Causes of depression

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What can cause depression?

While experts are still figuring out the concrete causes of depression, we do know that the likelihood of you experiencing depression can be influenced by your current circumstances, experiences you’ve had in the past, and even your genetics.

Just like the symptoms of depression, the causes or triggers can be different for everyone.

Remember that depression is a treatable condition. There are many things that you can do to feel better in the moment, as well as long-term strategies that work to treat depression. Lifeline is always here for you if you want to speak to someone.

So what kinds of personal factors, events or experiences could lead to feelings of depression?

Your current circumstances

Feelings of depression are often caused by parts of our life that we’re unhappy with, or which are causing us distress.

Depression can be caused or triggered by life stressors like:

  • Financial strains
  • Unemployment or job insecurity
  • Stress at home, school, work, or elsewhere
  • Relationship breakdowns
  • Grief, or the loss of a loved one
  • Big life changes like you or a loved one moving out of home, finishing school, or retiring.
When I split with my ex-wife, I went to a really dark place.

It’s important to note that feeling low or sad is completely normal for all of us after certain experiences.

For example: if you’re feeling down after losing a loved one, losing your job, or after your children move out of home, you might not be experiencing depression. However, if your symptoms last a long time, and the severity of your symptoms impact your daily functioning, it could be a problem.

  • Disconnection

    A sense of disconnection is also a common cause of feeling depressed, and can come in a number of forms. You might feel:

    • Disconnected from others, including friends, your partner, or family
    • A disconnection between your values and the way you live your life
    • Disconnected from a sense of meaning or purpose in life.
  • Isolation and loneliness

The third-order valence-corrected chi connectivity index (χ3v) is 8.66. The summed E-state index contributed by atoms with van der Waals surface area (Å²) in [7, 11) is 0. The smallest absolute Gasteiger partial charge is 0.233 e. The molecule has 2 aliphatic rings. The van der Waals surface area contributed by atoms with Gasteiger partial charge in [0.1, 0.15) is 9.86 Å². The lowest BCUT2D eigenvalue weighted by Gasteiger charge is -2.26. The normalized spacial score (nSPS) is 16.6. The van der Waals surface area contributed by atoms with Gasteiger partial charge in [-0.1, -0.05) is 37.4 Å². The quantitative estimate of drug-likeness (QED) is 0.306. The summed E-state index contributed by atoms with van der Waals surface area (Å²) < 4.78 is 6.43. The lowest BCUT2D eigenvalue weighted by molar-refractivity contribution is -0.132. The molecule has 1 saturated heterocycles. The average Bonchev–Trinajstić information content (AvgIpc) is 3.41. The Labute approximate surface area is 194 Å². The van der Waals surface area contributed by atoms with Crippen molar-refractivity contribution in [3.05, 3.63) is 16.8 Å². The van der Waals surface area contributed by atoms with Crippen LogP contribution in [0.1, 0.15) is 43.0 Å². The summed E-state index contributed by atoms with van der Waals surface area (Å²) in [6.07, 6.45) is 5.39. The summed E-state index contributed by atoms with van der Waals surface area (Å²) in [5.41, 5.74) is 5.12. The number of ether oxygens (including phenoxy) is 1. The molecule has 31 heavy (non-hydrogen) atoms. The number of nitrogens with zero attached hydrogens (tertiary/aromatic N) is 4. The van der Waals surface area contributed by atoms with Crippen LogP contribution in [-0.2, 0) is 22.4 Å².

• Not feeling seen, understood or valued

Past or childhood experiences

Experiences or situations in your past, particularly in childhood, could make you more vulnerable to experiencing depression. These experiences may still feel like they happened just yesterday, even if they were a long time ago.

Past experiences can also contribute to depression even if we don’t remember them, or think they’re still important.

These experiences could include:

  • Abuse, including physical, sexual or emotional abuse
  • Witnessing domestic and family violence
  • Traumatic events (such as accidents or violence)
  • Dealing with the separation of your parents
  • Experiencing the loss of family or friends
  • Neglect, including emotional neglect, or a lack of support from loved ones
  • An unstable family situation.

It’s important to note that this list does not cover every past situation that could contribute to depression.

It’s also natural to want to escape painful or difficult memories, which is a common reason for turning to drugs or alcohol, gambling, smoking, over eating, or other addictive behaviours to soothe the pain. However, these behaviours can in turn contribute to feelings of depression too.


We don’t fully understand the connection between genes and depression just yet, but we know our genes can affect our likelihood of experiencing depression.

Research involving identical twins (with the same genes), raised in different homes, has also strengthened the evidence that there is a genetic link. Studies show that when one twin has depression, the other twin also experiences the condition 67% of the time – even if their environment and lives were completely different.

What other factors could be contributing to depression?

  • Lifestyle factors
  • Other coexisting mental health issues
  • Withdrawal
  • Social media use
  • Exposure to news and current affairs

Remember, depression is a treatable condition. There are things you can do to feel better in the moment, and long term strategies that work to treat depression.

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